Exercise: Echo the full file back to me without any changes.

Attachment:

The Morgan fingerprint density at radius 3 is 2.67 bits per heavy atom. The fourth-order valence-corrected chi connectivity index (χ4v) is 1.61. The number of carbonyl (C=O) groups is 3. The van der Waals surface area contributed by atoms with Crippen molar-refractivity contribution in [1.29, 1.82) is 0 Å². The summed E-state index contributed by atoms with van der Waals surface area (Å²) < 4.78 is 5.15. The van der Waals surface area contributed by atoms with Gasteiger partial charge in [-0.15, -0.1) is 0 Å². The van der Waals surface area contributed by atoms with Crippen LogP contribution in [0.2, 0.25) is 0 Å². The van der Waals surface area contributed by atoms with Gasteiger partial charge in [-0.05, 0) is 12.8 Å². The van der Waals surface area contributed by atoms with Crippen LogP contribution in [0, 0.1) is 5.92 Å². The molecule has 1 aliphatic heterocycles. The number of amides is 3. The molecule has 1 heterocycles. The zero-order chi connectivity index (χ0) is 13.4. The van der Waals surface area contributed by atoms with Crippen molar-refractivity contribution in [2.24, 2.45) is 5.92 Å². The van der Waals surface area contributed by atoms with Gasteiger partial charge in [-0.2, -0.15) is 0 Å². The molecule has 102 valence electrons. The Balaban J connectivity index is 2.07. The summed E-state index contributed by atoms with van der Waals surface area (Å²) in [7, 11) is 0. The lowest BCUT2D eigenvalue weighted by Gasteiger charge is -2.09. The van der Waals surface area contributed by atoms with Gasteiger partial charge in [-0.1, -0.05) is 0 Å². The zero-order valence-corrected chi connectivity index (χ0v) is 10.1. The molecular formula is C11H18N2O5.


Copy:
The Morgan fingerprint density at radius 3 is 2.67 bits per heavy atom. The fourth-order valence-corrected chi connectivity index (χ4v) is 1.61. The number of carbonyl (C=O) groups is 3. The van der Waals surface area contributed by atoms with Crippen molar-refractivity contribution in [1.29, 1.82) is 0 Å². The summed E-state index contributed by atoms with van der Waals surface area (Å²) < 4.78 is 5.15. The van der Waals surface area contributed by atoms with Gasteiger partial charge in [-0.15, -0.1) is 0 Å². The van der Waals surface area contributed by atoms with Crippen LogP contribution in [0.2, 0.25) is 0 Å². The van der Waals surface area contributed by atoms with Gasteiger partial charge in [-0.05, 0) is 12.8 Å². The van der Waals surface area contributed by atoms with Crippen LogP contribution in [0, 0.1) is 5.92 Å². The molecule has 1 aliphatic heterocycles. The number of amides is 3. The molecule has 1 heterocycles. The zero-order chi connectivity index (χ0) is 13.4. The van der Waals surface area contributed by atoms with Crippen molar-refractivity contribution in [2.24, 2.45) is 5.92 Å². The van der Waals surface area contributed by atoms with Gasteiger partial charge in [-0.2, -0.15) is 0 Å². The molecule has 102 valence electrons. The Balaban J connectivity index is 2.07. The summed E-state index contributed by atoms with van der Waals surface area (Å²) in [7, 11) is 0. The lowest BCUT2D eigenvalue weighted by Gasteiger charge is -2.09. The van der Waals surface area contributed by atoms with Gasteiger partial charge in [-0.1, -0.05) is 0 Å². The zero-order valence-corrected chi connectivity index (χ0v) is 10.1. The molecular formula is C11H18N2O5.